How to Make a Flashlight from an Altoids Tin

The makers of Altoids, the "curiously string mint" from England, probably never imagined that their signature tin would cause such a stir so many years later. At the time, many products were packaged in small metal cases. The difference with Altoids is that it stayed in business and it refused to make the move to plastic. The tin became iconic in its own right, a packaging success not realized by many companies. Over the years, people decided that the empty tin made a pretty good small storage container. What Altoids customer hasn't ended up with a tin full of spare buttons or loose change at some point?

Then there are some people who take the use of the tin to the next level. Altoids likes to call these folks "tinnovators" and for good reason. The electronics enthusiasts and artists have turned Altoids tins into belt buckles, iPod speakers, shadow boxes and even fine art. Basically the only thing limiting what you can do with an Altoids tin is your imagination and size of the project. That's the beauty of any tinnovation: It's all housed in a two by three inch (5- by 7.6-centimeter) metal box. This means that projects take hours and days instead of weeks and months. It's also a pretty green hobby, with every repurposed Altoids tin avoiding the bottom of a landfill or even a recycling bin. After all, reuse is second in line in the battle cry of the green-centric, ahead of recycle and behind reduce.

Nick Brenn is a teenager from southeastern Pennsylvania who has been working with Altoids tins since 2006. There are a couple of broad categories when it comes to tinnovation -- artists and inventors. Nick falls into the latter category, a young entrepreneur with an interest in electronics. He's worked with Altoids tins in several ways, but his specialty is the Altoids tin flashlight.

Altoids Tin Flashlight

The infamous Altoids tin flashlight.
The infamous Altoids tin flashlight.
Photo courtesy Nick Brenn

Nick Brenn first got inspired to work with small electronic circuitry in an intro to electronics class during his freshman year of high school. He began working on small electronics projects and was in search of a suitable container. It needed to be a box that was sized appropriately and rugged enough to protect the circuitry inside. The Altoids tin fit these requirements and had a built-in clasp to boot, granting easy access for bulb and battery replacement in his signature flashlight.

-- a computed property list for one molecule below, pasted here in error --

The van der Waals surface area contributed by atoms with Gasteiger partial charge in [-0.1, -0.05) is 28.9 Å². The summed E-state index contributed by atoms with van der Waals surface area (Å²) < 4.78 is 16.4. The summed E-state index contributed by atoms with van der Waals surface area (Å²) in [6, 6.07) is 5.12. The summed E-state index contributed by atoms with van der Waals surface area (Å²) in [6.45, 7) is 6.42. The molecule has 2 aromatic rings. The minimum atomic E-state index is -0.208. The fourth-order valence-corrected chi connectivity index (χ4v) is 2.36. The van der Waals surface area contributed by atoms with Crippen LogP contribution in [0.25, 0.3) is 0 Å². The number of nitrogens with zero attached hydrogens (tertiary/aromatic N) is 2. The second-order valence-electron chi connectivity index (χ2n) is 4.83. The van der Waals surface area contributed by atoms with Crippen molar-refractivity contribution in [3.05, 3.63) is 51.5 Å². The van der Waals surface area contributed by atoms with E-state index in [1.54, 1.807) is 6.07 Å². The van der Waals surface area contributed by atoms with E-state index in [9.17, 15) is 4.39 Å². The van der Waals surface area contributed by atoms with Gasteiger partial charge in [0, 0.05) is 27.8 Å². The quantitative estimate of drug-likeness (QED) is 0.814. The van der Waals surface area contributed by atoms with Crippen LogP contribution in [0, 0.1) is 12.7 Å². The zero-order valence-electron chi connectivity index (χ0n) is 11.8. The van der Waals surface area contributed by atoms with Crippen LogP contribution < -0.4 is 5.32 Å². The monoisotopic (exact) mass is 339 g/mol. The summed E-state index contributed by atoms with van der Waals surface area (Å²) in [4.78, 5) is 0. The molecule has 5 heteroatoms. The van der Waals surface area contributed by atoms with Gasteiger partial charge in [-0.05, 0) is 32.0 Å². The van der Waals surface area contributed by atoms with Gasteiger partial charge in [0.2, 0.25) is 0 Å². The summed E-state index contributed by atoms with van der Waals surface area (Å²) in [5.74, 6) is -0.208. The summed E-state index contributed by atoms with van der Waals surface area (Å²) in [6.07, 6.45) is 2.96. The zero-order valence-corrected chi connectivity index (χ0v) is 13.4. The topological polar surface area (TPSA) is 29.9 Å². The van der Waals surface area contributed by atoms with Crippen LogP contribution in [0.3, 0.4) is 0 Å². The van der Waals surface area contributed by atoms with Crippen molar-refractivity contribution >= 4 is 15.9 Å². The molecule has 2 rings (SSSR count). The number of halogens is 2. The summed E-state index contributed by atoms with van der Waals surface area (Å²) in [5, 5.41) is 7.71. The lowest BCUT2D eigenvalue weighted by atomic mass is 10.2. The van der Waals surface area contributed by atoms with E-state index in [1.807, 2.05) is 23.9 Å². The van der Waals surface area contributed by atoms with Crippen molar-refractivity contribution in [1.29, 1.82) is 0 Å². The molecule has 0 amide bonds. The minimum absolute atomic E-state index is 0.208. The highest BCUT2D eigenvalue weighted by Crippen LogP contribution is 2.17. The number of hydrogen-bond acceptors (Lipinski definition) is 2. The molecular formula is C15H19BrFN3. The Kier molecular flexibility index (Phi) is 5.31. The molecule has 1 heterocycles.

The mini-flashlight is of the LED variety, which stands for light emitting diode. It's composed of simple components like a switch, some wire, a battery and the LED, all housed inside of the tin. The great part about the LED flashlight is its simplicity. It allows Nick to complete each one in a few hours, stretched over the course of a day with his other chores and the inevitable distractions of being a teenage inventor. Nick has been selling his lights at indestructibles.com for several years and was contacted by Edmunds Scientific to carry his popular DIY flashlight kit. The kit saves Nick a lot of time and has garnered the interest of electronics enthusiasts.

Nick has proven himself to be quite the entrepreneur. When he struck his wholesale deal with Edmunds, he had to set up a DBA and create a tax identification number, which he did through his mother's nutrition business. The name of his company is NGB Enterprises. He named it like any titan of business -- using his initials. Aside from the components, his only implements are his Dremel rotary tool and his trusty Leatherman multi-tool. He's also hard at work on a light-activated Altoids nightlight, which will be available both as a kit and in completed form.

The future looks bright for this enterprising young tinnovator. A hobby has turned into a nice little business for Nick, and he's gotten a lot of enjoyment from selling his lights to people from, as he says, "California to Serbia." The Serbian order was even paid in Euros, a first for NGB Enterprises. He keeps up with other Altoids inventors on the indestructible.com Web site and has gotten feedback from a project curator from Make: Magazine who helped him refine his DIY kit. Nick plans to continue to work with the Altoids tin as his medium. He says it best: "Nothing competes with fresh innovation."

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Sources

  • Brenn, Nick. Interview, July 11, 2009.